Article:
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Publications (2)4.23 Total impact

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    ABSTRACT: Injecting drug use and unsafe sexual practice are both considered major risk factors for HIV infection. This study reports sexual behaviors among male "current" (i.e. using heroin and/or opium at least once in the past 3 months) and "ex-" opiate users in Chiang Rai province in Northern Thailand. Between January 1999 and August 2000, 206 male opiate users were recruited by mail callback. Of the 206 drug users, 89 (43.2%) could be classified as current users. Current users did not differ from ex-users, except for educational level and ethnicity. Current and ex-opiate users showed no difference in number of regular sexual partners, proportion of having sex with commercial and non-commercial sex partners, and reported histories of sexually transmitted diseases. This study suggests that the importance of sexual risk behaviors in HIV transmission cannot be ignored in both current and ex-opiate users.
    Journal of Epidemiology 10/2002; 12(5):345-50. · 2.11 Impact Factor
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    ABSTRACT: To determine trends and associated risk factors of HIV incidence (1989-1997) in a drug abuse treatment clinic in northern Thailand where HIV is epidemic. Retrospective cohort study. Nine-years (1989-1997) of data (excluding names) from the logbook of drug abusers seeking treatments in Mae Chan Hospital in Chiangrai Thailand, were transcribed and double-entered into separate computer files which were later validated against each other. For each patient, the dates of the first HIV negative, the last HIV negative, and the first HIV positive were determined. A retrospective cohort of drug users who were initially HIV-negative and treated for more than once was constructed. HIV seroconversion was assumed to follow a uniform distribution between the last negative and the first positive HIV tests. The incidence rates and their 95% confidence intervals (CI) were calculated. Of the 378 repeat patients, 16 (4.2%) HIV seroconverted. This is equivalent to 5.11 per 100 person-years of observation (PYO) (95% CI = 3.13-8.35). The incidence remained relatively stable over the study period while the prevalence was on the decline. The younger, Thai lowlanders, drug injectors had higher incidence rates than the older, ethnic minorities and drug smokers, respectively. Prevalence can give illusional results. It is necessary to know baseline HIV incidence to monitor and evaluate an HIV intervention program.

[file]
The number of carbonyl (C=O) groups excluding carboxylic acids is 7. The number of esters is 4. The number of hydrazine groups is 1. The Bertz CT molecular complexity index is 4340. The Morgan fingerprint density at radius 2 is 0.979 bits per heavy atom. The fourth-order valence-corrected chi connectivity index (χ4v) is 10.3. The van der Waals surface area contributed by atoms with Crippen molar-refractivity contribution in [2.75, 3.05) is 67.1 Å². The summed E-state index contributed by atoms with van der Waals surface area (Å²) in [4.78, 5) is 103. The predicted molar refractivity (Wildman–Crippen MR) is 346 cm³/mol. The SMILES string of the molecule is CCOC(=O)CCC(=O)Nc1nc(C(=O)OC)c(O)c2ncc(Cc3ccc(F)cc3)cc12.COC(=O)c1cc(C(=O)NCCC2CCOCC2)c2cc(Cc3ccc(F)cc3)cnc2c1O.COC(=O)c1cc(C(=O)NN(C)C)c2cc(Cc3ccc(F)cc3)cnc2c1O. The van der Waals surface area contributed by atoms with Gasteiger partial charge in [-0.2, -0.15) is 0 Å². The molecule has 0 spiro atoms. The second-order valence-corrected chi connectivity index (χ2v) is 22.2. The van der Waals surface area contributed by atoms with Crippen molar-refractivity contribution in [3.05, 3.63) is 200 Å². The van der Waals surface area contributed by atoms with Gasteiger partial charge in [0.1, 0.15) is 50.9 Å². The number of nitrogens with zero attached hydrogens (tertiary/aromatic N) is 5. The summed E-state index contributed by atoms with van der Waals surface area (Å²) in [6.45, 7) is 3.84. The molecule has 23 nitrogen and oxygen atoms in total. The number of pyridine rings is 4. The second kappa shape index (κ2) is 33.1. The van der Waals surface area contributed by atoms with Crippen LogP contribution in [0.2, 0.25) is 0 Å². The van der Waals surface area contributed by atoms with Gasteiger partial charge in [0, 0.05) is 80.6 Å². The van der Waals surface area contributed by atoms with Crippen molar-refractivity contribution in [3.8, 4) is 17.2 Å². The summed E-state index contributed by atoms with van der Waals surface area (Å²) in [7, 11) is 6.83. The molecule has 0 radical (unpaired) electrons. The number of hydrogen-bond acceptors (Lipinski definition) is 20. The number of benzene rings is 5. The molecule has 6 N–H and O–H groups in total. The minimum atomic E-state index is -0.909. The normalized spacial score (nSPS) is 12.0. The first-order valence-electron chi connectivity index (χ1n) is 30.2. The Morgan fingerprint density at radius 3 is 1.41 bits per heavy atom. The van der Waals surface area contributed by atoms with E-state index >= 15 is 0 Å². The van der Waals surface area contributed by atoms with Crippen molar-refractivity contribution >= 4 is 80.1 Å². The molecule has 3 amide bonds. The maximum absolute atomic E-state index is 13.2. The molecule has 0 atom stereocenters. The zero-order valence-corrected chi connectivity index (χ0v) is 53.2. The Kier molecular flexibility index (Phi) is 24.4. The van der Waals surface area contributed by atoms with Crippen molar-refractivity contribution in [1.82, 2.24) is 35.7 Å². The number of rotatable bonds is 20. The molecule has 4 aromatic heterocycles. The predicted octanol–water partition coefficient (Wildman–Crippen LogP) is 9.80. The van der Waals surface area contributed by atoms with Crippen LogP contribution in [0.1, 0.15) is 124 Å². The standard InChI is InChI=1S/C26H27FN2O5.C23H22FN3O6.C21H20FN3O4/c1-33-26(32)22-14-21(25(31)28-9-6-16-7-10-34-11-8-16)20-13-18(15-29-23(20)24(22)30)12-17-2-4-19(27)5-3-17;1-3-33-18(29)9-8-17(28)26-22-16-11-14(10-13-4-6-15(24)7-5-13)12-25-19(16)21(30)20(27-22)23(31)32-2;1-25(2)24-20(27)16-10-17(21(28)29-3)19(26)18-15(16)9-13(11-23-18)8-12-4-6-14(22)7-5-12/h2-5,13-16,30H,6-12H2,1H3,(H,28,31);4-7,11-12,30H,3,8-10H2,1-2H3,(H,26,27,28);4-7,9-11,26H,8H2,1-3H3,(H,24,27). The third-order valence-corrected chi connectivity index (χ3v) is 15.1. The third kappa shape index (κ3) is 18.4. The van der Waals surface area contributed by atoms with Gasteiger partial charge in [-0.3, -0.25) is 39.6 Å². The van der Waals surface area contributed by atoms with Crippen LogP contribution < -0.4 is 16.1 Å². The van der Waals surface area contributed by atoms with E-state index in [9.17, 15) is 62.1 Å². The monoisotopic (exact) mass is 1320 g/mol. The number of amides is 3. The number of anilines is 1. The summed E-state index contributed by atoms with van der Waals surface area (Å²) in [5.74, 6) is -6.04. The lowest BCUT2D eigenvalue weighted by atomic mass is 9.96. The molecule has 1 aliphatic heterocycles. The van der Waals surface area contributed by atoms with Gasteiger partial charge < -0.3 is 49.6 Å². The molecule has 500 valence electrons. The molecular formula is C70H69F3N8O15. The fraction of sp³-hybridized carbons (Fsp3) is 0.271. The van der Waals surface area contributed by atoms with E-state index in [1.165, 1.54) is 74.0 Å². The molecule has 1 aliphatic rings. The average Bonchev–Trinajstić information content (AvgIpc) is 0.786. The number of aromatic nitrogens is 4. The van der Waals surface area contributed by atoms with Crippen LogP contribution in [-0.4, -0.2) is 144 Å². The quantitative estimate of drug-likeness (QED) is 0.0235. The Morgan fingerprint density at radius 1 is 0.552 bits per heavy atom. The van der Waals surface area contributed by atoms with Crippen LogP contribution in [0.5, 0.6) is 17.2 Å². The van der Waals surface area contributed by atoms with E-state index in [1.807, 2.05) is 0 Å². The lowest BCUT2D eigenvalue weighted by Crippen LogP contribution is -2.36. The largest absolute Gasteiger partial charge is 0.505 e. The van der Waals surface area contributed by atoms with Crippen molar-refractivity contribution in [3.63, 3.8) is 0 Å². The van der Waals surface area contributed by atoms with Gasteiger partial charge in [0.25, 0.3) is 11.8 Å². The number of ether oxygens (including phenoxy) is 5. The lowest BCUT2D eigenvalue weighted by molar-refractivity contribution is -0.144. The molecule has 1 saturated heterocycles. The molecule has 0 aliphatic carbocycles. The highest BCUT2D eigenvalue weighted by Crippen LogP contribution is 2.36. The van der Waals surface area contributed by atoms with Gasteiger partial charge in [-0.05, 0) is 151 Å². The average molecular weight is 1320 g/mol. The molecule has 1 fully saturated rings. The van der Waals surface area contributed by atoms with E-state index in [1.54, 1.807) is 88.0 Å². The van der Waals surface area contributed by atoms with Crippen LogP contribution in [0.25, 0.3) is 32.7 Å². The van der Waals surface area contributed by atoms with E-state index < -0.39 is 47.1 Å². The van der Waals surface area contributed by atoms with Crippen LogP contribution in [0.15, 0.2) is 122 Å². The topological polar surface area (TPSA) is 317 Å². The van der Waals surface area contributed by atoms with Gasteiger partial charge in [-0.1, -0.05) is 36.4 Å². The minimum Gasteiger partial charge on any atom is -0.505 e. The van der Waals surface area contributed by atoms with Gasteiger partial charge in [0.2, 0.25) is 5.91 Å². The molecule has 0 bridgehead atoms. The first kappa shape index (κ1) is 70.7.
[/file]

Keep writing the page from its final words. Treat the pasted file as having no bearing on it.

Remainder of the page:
Journal of Epidemiology 05/1999; 9(2):114-20. · 2.11 Impact Factor